Apple’s new EarPods are starting to make the rounds as people pick them up in Apple Stores in anticipation of a new round of Apple iPods and the iPhone 5 coming later this month. I’ve picked up a pair of my own EarPods for testing and the results have been nothing short of surprising.
The EarPods were developed after scanning the ears of hundreds of individuals to find a shape that would fit most of them. Because the EarPods are made out of a hard plastic and there aren’t any replaceable rubber tips, they may not be the perfect fit for everyone. Some people fall outside of that average range with smaller or larger ears than others. It happens, so you might want to keep this in mind during the review.
Just because the EarPods fit me doesn’t mean they’ll fit you.
First, let me just state that I hate having things in my ears. I’ve developed tinnitus over the years and that means an annoying ringing in my ears that is only amplified by anything that blocks or otherwise filters sounds coming in my ear. Having earbuds in usually means my music or podcasts are accompanied by an annoying ringing sound. To my surprise, this isn’t true with the EarPods. Not only do these things not go deep into your ear, but the lack of a rubberized tip means no forming to the walls and blocking outside sounds or causing uncomfortable pressure.
What really surprised me about the EarPods was just how little I felt them once I put them in. You knew they were there, but I felt as though I could wear them all day without having a bit of that sore ear syndrome associated with having something in your ears all day long.
The Apple earbuds are basically just round speakers with a protective hard plastic coating. In order to get them to stay in my ears, I have to apply pressure to them and wedge them in my ears. This is incredibly uncomfortable and I can’t listen to them for more than a half hour without my ears becoming so sore they actually hurt.
Edge: Apple EarPods
Sound quality, like most things, is a creature of perception. You can scientifically compare sound recreation in terms of frequency response and consistency, though for me it all comes down to how these things sound to the wearer while listening to music.
The EarPods have a significant bass presence and produce an even tone that is similar to that of some of the more expensive headphones I own. If I had to compare the tone to something I already use, then I’d liken them most to my Bose OE2 headphones. It’s not quite as rich as listening to music in high-quality studio speakers, but it does rank up there with the sound I’d expect from headphones that cost three times what Apple is charging for them. To me, they’re more comfortable than anything from Beats by Dr. Dre with a sound quality sitting somewhere just under that price range.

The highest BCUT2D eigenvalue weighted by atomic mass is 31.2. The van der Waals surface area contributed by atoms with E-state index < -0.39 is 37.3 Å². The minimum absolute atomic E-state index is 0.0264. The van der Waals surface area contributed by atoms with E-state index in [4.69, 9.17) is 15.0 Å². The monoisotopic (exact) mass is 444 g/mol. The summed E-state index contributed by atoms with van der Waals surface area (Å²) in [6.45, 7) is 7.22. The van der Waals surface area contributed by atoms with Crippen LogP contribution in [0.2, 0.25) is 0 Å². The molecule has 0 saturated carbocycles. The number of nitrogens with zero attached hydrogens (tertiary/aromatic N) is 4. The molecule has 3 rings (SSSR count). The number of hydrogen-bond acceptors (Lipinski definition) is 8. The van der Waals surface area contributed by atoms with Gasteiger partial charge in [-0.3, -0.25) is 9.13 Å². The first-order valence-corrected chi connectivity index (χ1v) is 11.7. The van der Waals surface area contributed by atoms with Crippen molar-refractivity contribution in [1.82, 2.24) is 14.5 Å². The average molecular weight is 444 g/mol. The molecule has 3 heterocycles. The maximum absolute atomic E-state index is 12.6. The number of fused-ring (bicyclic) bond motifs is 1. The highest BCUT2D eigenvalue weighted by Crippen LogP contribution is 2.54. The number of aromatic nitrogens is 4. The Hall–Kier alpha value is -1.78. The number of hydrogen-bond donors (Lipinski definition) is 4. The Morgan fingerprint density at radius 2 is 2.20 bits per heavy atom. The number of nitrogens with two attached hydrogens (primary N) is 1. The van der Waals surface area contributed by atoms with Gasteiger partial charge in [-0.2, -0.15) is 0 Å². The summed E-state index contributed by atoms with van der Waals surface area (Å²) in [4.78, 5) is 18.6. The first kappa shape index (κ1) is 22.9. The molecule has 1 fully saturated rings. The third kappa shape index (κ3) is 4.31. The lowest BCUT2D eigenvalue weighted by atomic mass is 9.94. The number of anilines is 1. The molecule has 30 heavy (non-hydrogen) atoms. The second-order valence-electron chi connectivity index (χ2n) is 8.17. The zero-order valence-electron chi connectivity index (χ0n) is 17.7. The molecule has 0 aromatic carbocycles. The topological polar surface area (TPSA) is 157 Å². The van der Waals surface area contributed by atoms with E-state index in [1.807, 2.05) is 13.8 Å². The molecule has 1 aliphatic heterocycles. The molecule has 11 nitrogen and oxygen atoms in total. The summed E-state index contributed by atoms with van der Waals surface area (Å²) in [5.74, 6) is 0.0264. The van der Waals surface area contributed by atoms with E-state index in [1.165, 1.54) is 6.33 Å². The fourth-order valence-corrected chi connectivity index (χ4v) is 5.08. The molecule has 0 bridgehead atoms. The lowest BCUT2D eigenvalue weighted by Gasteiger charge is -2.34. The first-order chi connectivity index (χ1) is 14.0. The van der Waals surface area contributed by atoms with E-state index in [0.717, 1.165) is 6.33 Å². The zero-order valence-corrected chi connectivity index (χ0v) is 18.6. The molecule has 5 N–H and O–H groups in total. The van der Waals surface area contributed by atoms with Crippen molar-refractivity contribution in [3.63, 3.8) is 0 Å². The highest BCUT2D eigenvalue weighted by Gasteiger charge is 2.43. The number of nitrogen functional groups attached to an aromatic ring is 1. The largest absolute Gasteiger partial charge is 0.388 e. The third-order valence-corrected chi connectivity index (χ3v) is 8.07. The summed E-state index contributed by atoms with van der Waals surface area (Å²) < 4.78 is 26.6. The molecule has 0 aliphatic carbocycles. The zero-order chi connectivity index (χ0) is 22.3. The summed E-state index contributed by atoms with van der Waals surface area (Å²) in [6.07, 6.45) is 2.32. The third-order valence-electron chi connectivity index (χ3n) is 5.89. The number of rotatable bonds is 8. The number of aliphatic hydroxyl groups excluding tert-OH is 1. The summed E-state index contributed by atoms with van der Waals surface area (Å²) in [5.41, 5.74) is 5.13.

The original Apple earbuds sit in the middle of the road in the budget earbud market. I have a pair of $10 Sony clip style headphones which clip onto my ears that sounds about the same as these. It’s not to say the Apple earbuds are low in quality, but I found the sound to be somewhere in the middle of the earbud market. Not the worst; not the best.
Both of these have roughly the same audio quality through the microphone. I called my wife with both of these and she couldn’t tell which one was which. As far as microphones are concerned, they’re about even.
Edge: Apple EarPods
If you’re looking for a good pair of earbuds that won’t fall out of your ear at the first sign of movement, then the Apple EarPods are certainly worth looking into. They sound great and feel very comfortable. These aren’t exactly going to take professional audio professionals by storm, though. They’re still budget headphones.
I’d say that folks not looking to upgrade their iPhone or iPod should certainly put the EarPods on their short-list for external headsets for their phone or mp3 player. I personally wouldn’t recommend them for long-term use despite being more comfortable if only because anything shooting audio directly to your eardrum poses a risk to your hearing if not kept at a super low volume.
What do you think? Are the Apple EarPods worth the $29 price tag?